An optional gap size can be specified to visually separate groups of interferometers with the same antenna1 index (handy for identifying antennas in an interferometer vs time display). The default is no gap.
An optional increment can be specified to return data from every row matching the increment only.
When the average flag is set, the data will be averaged over the time axis if the ifraxis is True or the row axis i.e., different interferometers and times may be averaged together. In the latter case, some of the coordinate information, like antenna_id, will no longer make sense.
You need to call selectinit before calling this function. If you haven’t then selectinit will be called for you with default arguments.
Items prefixed with either; corrected, model, residual or obs_residual and the imaging_weight item are not available unless your measurement set has been processed either with the imager or calibrator tools.
Create interferometer axis if True
Gap size on ifr axis when antenna1 changes
Row increment for data access
Average the data in time or over rows
# The following line causes an EXCEPTION
# d = ms.getdata(["amplitude","axis_info","ha"],ifraxis=True)
# so we settle for MJDseconds rather than HA in seconds
d = ms.getdata(["amplitude","axis_info"],ifraxis=True)
tstart = min(d["axis_info"]["time_axis"]["MJDseconds"])
tstop = max(d["axis_info"]["time_axis"]["MJDseconds"])
maxamp = max(max(d["amplitude"][:,0,0,0]),max(d["amplitude"][0,:,0,0]),
print "MJD start time (seconds) =", tstart
# MJD start time (seconds) = 4121629400.0
print "MJD stop time (seconds) =", tstop
# MJD stop time (seconds) = 4121642670.0
# MJDseconds Correlation amplitude
print "Maximum correlation amplitude =", maxamp
# Maximum correlation amplitude = 33.5794372559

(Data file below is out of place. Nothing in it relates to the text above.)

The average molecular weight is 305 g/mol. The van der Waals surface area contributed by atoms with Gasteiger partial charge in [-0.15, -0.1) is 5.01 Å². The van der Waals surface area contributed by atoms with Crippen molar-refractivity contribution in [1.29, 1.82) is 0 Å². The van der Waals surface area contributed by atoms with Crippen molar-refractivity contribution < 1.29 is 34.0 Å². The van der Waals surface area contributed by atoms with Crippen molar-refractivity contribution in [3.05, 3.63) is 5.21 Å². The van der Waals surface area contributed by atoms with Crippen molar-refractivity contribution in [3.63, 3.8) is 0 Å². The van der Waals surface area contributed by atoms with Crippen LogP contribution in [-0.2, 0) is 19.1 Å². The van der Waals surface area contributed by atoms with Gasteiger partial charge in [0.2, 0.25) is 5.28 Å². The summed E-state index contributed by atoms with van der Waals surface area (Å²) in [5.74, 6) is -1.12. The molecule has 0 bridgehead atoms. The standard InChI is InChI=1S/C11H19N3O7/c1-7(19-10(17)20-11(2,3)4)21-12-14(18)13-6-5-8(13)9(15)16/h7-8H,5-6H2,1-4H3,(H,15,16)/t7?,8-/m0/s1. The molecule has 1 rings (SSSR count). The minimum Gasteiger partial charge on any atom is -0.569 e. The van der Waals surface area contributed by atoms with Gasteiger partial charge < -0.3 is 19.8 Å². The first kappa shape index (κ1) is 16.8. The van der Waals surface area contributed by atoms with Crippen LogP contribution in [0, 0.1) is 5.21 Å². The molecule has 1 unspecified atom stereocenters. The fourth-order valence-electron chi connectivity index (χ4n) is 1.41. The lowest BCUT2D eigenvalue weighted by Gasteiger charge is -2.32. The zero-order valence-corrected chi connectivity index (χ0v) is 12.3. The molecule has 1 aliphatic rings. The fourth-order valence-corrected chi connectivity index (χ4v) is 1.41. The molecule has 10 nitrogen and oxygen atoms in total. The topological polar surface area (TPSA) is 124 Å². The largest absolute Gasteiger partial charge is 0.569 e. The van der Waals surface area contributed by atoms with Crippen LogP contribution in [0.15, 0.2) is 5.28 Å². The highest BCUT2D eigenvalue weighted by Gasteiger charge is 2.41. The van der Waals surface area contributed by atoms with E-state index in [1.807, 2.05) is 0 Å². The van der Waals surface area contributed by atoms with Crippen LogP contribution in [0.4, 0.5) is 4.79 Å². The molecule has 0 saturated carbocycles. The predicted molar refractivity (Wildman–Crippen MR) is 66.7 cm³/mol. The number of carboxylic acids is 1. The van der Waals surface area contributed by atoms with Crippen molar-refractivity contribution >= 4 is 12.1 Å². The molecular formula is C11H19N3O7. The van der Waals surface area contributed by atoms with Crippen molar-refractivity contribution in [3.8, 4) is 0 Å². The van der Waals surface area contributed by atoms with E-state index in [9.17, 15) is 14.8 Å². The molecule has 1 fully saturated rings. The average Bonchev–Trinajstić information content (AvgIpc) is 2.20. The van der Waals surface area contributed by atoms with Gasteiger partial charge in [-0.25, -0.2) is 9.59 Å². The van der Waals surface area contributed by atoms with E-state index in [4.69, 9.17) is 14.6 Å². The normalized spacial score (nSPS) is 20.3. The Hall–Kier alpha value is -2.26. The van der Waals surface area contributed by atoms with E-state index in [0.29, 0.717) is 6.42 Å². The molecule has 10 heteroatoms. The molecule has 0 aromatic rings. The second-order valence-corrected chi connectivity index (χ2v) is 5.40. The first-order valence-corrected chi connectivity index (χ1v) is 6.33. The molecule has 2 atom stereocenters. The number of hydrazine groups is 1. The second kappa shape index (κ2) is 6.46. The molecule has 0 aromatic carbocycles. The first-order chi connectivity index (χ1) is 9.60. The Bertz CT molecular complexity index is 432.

chan = 0
corr = 0
freqGHz = d["axis_info"]["freq_axis"]["chan_freq"][chan]/1.0E9
baselineStr = d["axis_info"]["ifr_axis"]["ifr_name"][corr]
corrStr = d["axis_info"]["corr_axis"][corr]
tcoord = d["axis_info"]["time_axis"]["MJDseconds"]
acoord = d["amplitude"][0,0,0,:]
print "Frequency", freqGHz, "GHz", "Baseline", baselineStr, "(", corrStr, ")"
print "MJDseconds", "Correlation amplitude"
for i in range(len(tcoord)):
print tcoord[i], acoord[i]
# Frequency [ 8.085] GHz Baseline 1-2 ( RR )
# MJDseconds Correlation amplitude
# 4121629400.0 29.2170944214
# 4121629410.0 29.1688995361
# 4121629420.0 29.2497825623
# 4121629430.0 29.2029647827
# 4121629440.0 29.166015625
# 4121629450.0 29.2417526245
# 4121629460.0 29.2867794037
# 4121638270.0 0.0
# 4121638280.0 29.4539775848
# 4121638290.0 29.472661972
# 4121638300.0 29.4424362183
# 4121638310.0 29.4234466553
# 4121638320.0 29.4018745422
# 4121638330.0 29.3326053619
# 4121638340.0 29.3575496674
# 4121642600.0 31.1411132812
# 4121642610.0 31.0726108551
# 4121642620.0 31.1242599487
# 4121642630.0 31.0505466461
# 4121642640.0 31.0448284149
# 4121642650.0 30.9974422455
# 4121642660.0 31.0648326874
# 4121642670.0 31.0638961792
This example selects all the data from the
measurement set where the value in the DATA_DESC_ID column is
zero. This corresponds to a particular spectral window and
polarization setup. It then gets the correlated amplitude, and the
axis information from this selected measurement set. This is
returned in the casapy variable d. The remainder of the example
prints a table of ’hour angle’ and corresponding ’correlated
amplitude’ for the first channel, correlation and baseline.